Tag Archives: tips

What’s Culture Got to Do With It?

In short, everything.

Does your work culture make it challenging for your team or organization to do great work? Well this could be the year you make it better. Have a look at this talk I gave at Fluxible 2013 about the role and impact of culture on organizations…and tips for improving yours.

Make Culture, Not War: The Secret to Great Teams & Organizations

If this talk inspires you, perhaps you and a few folks from your team/organization might want to check out our newly launched 1-day Designing Culture Master Class at Cooper. This training aims to help people intentionally approach their team or organizational culture – through a cultural assessment, visioning and goal-setting exercises, and development of a tactical plan to improve their culture (some of the topics I hits on in my talk below). I’ll be facilitating this workshop along with Susan Dybbs, Managing Director of Interaction Design at Cooper, in our San Francisco offices on Friday, January 31st.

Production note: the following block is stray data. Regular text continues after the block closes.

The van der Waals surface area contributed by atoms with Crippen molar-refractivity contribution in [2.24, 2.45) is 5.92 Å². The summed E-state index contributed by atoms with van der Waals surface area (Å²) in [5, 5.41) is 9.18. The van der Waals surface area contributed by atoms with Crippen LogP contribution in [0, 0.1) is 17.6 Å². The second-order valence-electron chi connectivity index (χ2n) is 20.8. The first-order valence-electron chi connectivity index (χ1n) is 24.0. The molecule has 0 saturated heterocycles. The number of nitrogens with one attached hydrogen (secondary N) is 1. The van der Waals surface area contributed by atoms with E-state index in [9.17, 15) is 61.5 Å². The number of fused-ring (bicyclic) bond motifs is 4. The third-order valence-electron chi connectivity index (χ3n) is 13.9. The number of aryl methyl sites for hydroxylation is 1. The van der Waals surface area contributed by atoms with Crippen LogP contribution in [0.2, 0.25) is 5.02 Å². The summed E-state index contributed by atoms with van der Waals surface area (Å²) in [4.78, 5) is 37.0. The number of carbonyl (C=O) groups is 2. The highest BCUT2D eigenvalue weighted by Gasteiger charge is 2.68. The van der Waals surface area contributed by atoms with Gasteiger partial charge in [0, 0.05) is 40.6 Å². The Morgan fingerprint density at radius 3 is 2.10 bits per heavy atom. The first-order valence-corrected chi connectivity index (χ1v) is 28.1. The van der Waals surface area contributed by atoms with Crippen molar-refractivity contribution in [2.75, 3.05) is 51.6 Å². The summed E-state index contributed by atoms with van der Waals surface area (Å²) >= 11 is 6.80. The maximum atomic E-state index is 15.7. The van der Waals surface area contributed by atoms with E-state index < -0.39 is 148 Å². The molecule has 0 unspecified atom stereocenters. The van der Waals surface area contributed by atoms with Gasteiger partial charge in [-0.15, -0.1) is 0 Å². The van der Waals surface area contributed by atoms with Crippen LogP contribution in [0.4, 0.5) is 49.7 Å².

We are also offering Designing Culture in-house training for organizations that would benefit from having a larger group (management, teams, etc) go through this process together. Contact us at cooperu@cooper.com for details.

What I’ve learned so far: A Sri Lanka brain dump

{A blog series about our 2 month honeymoon adventure through Sri Lanka & India. To read more, just type “honeymoon” in the search field to the right}

 

Crazy, but time just did that speeding up thing, and our journey in Sri Lanka is at a close. Zak and I now head to India. Here’s a quick rundown of things that stood out to me about Sri Lankan culture and getting around, for those of  you contemplating a trip:

People will give you a big smile – if you smile first. If they initiate, it’s because either they are curious about the foreigner (you) or because they want to sell you something you don’t want. Over time, you get better at figuring out which is which.

Many people speak basic English. If you speak English, you’ll be fine. You’ll also probably find yourself speaking broken, simple English when you return home for a few days, out of habit. Like, “What time bus?” or “Where toilet?”